In the South cold frames are in use all winter. The principal winter crops grown are lettuce, radishes, beets, cauliflower and occasionally cabbage, while these crops are commonly followed in spring by cucumbers, cantaloups and sometimes Irish potatoes. The frames are easily made. Rough inch lumber (heart pine is best in the South, and hemlock in the North) and 2 x 4 or 2 x 3-inch scantling are all that is required. For the double frames, strips 3 inches wide and or Y* inch thick, long enough to extend across the frame, should be provided for rafters. The back or north side of the single frame should be 12 or 15 inches high, while the front should slope down to 8 inches. In Southern practice, where canvas covers are used, the back should be 2^ feet and all cracks should be well covered with building paper, held in place by laths tacked over it.
Good treatment for the posts used in construction is to dip them in kerosene over night. This will preserve them indefinitely. Drive the posts into the ground 18 inches and let them extend upward to the top of the boards, putting a post at the union of each pair of boards and nailing them to it. All ends and rafters may be made so that they can be quickly removed, so that the frames can be plowed and the ground prepared with a mule. The sides of the double frames are best made I foot high, with the ends sloping upward to feet. Down the center of the frame, a row of 2 x 4-incif posts 2^ feet above ground are set 8 feet apart.
Over each one of these a rafter is bent and fastened to the sides of the frames.
For cold frames in the North, glass is the only covering to be thought of. By all means, put the frames up facing the south or southeast and to afford protection against the north and northwest winds, cold the country over, a high wall, a thick hedge, or a piece of thick woodland should be close at the back of them.
The soil in the frames should be thoroughly prepared, rich and pulverized thoroughly. An abundance of well-rotted stable manure should be used; if thoroughly decomposed, at the rate of 75 to 100 tons an acre is not excessive, unless the soil is already very rich. Whether glass or canvas is used as a covering great attention must be given to water and ventilation. The land should be well drained that no water will stand, or the soil become water logged; that is one side of the water question, but in addition, the plants should be carefully watered from time to time to provide sufficient for their needs.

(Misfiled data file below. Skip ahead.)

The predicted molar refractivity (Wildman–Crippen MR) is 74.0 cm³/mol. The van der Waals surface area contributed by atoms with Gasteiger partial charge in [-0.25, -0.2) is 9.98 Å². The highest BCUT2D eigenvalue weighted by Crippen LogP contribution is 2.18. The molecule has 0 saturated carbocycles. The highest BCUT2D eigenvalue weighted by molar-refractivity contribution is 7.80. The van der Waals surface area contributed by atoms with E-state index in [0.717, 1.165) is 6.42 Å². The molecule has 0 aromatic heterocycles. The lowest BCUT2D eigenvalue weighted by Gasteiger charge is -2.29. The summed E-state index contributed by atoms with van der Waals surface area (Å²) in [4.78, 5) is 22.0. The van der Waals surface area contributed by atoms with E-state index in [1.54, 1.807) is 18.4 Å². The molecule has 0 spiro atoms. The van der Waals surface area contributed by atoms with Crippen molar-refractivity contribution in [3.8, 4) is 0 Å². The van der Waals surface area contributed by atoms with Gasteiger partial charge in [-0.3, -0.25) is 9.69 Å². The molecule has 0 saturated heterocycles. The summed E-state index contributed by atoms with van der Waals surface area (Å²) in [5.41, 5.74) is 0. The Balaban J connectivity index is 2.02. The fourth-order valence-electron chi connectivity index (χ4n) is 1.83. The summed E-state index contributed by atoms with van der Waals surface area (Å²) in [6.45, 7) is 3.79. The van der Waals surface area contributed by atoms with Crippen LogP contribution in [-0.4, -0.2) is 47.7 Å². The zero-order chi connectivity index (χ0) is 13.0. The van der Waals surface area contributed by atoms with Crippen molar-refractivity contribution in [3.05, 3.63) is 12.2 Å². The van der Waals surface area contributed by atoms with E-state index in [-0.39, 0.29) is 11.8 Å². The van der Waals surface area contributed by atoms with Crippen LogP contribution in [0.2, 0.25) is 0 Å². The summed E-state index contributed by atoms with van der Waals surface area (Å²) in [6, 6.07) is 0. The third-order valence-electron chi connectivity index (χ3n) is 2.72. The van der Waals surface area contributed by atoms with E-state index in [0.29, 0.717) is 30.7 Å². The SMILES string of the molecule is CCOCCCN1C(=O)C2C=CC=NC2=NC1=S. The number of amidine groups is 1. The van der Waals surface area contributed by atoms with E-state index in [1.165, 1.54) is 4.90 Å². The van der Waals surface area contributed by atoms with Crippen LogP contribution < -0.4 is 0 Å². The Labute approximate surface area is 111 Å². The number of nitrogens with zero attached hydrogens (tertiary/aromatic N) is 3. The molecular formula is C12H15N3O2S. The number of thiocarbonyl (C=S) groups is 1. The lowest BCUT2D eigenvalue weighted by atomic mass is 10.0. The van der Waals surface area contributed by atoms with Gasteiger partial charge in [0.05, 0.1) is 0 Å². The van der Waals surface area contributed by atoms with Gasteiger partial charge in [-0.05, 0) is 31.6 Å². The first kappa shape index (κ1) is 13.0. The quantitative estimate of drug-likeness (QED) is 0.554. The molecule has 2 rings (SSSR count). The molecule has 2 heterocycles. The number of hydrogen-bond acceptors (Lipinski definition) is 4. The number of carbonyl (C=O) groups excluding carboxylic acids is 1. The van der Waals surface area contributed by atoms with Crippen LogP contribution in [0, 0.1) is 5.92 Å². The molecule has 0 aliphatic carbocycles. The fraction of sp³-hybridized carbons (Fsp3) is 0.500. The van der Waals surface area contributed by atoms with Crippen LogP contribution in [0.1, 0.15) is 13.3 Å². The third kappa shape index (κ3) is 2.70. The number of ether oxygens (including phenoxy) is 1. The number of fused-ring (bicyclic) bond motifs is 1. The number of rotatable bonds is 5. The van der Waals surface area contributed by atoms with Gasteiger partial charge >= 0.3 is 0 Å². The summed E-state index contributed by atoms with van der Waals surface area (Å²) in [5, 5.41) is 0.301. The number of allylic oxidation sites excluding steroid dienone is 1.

If the coverings are kept down too constantly, the growth of the plants will be weak and spindling and such diseases as damping off, Botrytis and drop will work havoc with them. Careful attention to watering, ventilation and keeping the surface of the ground stirred are the genuine secrets of controlling these pests. Watch the temperature, do not let it rise too high, lower it by raising the sash or drawing back the covers. The canvas covers should be drawn back a portion of every day when the temperature is not too low, and at other times-the ends may be raised, to allow the air to circulate under them. A sharp eye must be kept on the frost item. Sometimes steam heat is provided, oil stoves may be used and glass covered frames should be covered with burlap or straw mats, securely held down either by tying them in place or by weighting them down. Both canvas and the glass covering should be well fastened to prevent their being lifted off by strong winds.
The upper end of glass sash may be held down with a hook and staple, a hook being placed on the back of the frame at the center of each sash with the staple in the end of the sash. Canvas covers are best held down by nailing along the center to a board run lengthwise on the center of the rafters, in the case of double coverings, or along the back in the case of single ones and by placing marbles or small pebbles in the cloth and tying about these every 4 or 5 feet, along the ends and sides, slipping the looped ends of the twine used in tying them over nails driven into the ends and sides of the frame.
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